Reviews

New York Times

Ideas from the Pax Technica used in this review essay by Roger Cohen in the New York Times: One stab at defining such an invisible force that I find persuasive has been offered by Philip Howard, a professor of Internet Studies at Oxford University. He has coined the...

read more

Journal of Communication

Rossini, Patricia. Review of Pax Technica by Philip N. Howard. Journal of Communication 67(3). (2017): E4-5. DOI: 10.1111/jcom.12303. What are the political, social, and economic consequences of the ever-growing number of devices connected to the Internet—from...

read more

Digital Scholarship in the Humanities

Donica, John. Review of Pax Technica by Philip N. Howard. Digital Scholarship in the Humanities (2017): 32(2), pp. 455–457, DOI: 10.1093/llc/fqx019. Perhaps Howard’s prescriptions for what we can do to keep the Internet of Things from locking us up are a bit too...

read more

Contemporary Sociology

Petre, Caitlin.  Review of Pax Technica by Philip N. Howard. Contemporary Sociology 46(1). (2017): 84-85, DOI: 10.1177/0094306116681813ff. Over the past quarter-century, mobile phones, tablets, personal computers, and other networked digital devices have...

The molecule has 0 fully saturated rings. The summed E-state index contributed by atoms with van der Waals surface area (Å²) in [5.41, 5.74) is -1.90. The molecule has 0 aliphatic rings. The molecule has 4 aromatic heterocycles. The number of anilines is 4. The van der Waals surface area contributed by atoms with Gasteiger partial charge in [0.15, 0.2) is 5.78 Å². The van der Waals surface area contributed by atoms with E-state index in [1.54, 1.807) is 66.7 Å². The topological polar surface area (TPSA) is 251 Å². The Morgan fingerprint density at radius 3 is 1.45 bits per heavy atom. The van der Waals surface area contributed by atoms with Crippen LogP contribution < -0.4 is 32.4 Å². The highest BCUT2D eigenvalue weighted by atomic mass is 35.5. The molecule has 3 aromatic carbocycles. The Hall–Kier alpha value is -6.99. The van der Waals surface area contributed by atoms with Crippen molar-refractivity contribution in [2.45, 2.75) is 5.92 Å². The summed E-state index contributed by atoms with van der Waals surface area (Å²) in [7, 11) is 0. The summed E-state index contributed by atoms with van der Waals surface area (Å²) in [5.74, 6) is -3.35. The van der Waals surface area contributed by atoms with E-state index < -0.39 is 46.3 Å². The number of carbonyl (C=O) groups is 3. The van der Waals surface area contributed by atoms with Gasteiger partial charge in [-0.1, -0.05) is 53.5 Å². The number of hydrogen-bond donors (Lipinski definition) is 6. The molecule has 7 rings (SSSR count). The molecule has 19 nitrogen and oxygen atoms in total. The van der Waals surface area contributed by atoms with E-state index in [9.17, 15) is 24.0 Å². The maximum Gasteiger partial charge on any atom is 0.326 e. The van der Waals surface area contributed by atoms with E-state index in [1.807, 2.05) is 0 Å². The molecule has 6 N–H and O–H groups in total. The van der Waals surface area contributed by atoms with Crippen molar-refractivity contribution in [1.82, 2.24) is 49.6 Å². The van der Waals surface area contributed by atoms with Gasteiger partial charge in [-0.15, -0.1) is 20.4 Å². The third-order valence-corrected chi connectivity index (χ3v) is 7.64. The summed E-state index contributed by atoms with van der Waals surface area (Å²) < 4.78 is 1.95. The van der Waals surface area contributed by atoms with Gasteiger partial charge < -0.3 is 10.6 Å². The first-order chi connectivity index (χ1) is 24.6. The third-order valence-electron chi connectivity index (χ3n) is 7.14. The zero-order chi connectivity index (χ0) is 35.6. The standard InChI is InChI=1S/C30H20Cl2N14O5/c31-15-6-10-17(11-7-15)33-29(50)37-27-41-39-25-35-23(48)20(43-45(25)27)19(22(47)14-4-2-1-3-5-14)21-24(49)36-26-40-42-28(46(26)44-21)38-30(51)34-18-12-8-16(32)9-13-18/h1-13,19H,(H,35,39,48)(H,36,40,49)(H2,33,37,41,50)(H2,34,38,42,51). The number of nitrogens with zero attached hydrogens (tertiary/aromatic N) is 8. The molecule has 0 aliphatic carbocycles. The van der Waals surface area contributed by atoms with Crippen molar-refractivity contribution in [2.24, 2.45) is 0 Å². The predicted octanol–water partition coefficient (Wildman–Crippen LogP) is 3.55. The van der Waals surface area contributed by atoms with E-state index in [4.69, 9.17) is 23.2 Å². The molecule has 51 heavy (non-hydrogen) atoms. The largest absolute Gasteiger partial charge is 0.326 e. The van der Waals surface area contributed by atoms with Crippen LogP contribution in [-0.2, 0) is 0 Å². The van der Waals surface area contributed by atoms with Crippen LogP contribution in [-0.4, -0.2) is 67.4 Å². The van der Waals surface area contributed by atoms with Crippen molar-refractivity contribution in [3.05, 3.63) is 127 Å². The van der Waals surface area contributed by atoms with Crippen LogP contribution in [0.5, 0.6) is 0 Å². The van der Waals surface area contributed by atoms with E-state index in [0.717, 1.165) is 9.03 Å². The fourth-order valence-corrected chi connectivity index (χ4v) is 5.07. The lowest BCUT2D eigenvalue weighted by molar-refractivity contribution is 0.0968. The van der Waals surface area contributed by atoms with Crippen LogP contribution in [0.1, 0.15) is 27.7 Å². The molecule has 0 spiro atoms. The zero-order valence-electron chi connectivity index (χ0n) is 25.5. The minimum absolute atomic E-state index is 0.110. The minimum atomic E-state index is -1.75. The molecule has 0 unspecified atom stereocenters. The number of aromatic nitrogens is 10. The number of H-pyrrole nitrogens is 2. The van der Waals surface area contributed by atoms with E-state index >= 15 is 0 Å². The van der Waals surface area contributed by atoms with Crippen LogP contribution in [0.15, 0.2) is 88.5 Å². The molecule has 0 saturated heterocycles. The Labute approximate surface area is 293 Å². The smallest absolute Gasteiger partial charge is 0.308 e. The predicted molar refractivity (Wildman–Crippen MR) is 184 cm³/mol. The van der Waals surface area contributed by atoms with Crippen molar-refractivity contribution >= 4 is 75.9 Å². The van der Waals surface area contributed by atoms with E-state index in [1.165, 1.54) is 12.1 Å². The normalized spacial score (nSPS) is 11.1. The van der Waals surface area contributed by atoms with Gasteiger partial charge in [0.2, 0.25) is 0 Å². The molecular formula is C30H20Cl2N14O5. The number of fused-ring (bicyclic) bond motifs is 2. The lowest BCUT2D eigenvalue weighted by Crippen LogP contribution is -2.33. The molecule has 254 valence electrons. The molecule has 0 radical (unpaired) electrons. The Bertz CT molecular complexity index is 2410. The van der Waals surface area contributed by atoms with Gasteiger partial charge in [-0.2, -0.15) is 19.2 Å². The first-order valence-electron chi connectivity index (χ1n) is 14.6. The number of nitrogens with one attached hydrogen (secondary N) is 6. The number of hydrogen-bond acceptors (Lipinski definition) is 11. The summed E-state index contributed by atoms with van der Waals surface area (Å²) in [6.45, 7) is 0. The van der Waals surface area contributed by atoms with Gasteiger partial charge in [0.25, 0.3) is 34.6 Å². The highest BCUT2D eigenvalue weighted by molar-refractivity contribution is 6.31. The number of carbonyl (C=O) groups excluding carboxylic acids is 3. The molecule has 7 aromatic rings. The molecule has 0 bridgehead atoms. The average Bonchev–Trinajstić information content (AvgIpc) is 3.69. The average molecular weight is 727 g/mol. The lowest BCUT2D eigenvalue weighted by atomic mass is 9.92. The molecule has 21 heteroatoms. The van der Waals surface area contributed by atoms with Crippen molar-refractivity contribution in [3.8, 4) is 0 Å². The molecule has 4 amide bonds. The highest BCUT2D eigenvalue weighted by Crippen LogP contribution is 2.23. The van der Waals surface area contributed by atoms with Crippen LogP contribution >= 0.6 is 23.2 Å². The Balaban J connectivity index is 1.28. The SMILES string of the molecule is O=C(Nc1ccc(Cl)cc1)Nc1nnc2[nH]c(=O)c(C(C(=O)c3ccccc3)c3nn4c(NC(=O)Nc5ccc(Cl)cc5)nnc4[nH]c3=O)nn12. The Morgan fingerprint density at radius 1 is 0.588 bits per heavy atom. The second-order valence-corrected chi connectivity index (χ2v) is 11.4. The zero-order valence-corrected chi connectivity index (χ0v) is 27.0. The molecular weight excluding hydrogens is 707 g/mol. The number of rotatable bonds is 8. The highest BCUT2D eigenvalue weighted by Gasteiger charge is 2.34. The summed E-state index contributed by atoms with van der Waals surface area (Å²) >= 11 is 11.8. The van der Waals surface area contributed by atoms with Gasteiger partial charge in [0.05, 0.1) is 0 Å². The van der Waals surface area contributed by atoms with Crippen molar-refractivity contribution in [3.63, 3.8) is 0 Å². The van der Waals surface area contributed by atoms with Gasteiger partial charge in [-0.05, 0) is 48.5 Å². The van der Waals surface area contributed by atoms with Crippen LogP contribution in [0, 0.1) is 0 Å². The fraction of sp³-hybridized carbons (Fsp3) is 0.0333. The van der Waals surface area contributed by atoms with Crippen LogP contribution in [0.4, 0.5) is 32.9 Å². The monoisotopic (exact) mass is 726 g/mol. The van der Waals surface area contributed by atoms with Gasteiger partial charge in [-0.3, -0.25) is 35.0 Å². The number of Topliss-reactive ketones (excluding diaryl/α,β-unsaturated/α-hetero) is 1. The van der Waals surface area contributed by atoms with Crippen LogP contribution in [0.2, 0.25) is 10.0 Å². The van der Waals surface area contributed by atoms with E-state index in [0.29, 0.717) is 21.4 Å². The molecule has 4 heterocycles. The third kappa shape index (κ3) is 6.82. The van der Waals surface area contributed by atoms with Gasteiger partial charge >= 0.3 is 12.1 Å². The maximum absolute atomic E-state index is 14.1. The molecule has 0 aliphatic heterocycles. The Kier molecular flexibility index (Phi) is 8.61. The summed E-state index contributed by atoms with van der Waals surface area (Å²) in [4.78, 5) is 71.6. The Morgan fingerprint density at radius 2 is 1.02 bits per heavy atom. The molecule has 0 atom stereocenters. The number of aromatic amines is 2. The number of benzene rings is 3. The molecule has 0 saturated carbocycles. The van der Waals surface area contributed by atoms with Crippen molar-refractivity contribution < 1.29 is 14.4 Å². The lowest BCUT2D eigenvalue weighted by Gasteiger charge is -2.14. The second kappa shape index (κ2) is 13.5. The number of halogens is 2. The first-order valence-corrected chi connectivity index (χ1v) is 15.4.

read more

Communication and the Public Interest

Lingel, Jessa.  Review of Pax Technica by Philip N. Howard. Communication and the Public. (2016): 1(1), pp. 131-134, DOI: 10.1177/2057047315617766: Pax Technica operates at the convergence of Phil Howard’s longstanding interests in technology and governance, through...

read more

Financial Times

This essay appeared originally in May on the Financial Times website and is by Felix Marton. The subject of this book — the emerging “internet of things” — could not be more timely and important; and its central premise — that this new stage in the evolution of the...

read more

Prospect Magazine

Bucking the recent trend towards digital doomsaying, Philip Howard's new book takes a cautiously optimistic look at the internet's latest evolution. As we move towards a world where our smart devices know more about our daily lives than our closest friends, Howard argues that this will usher in a new era of political stability. read more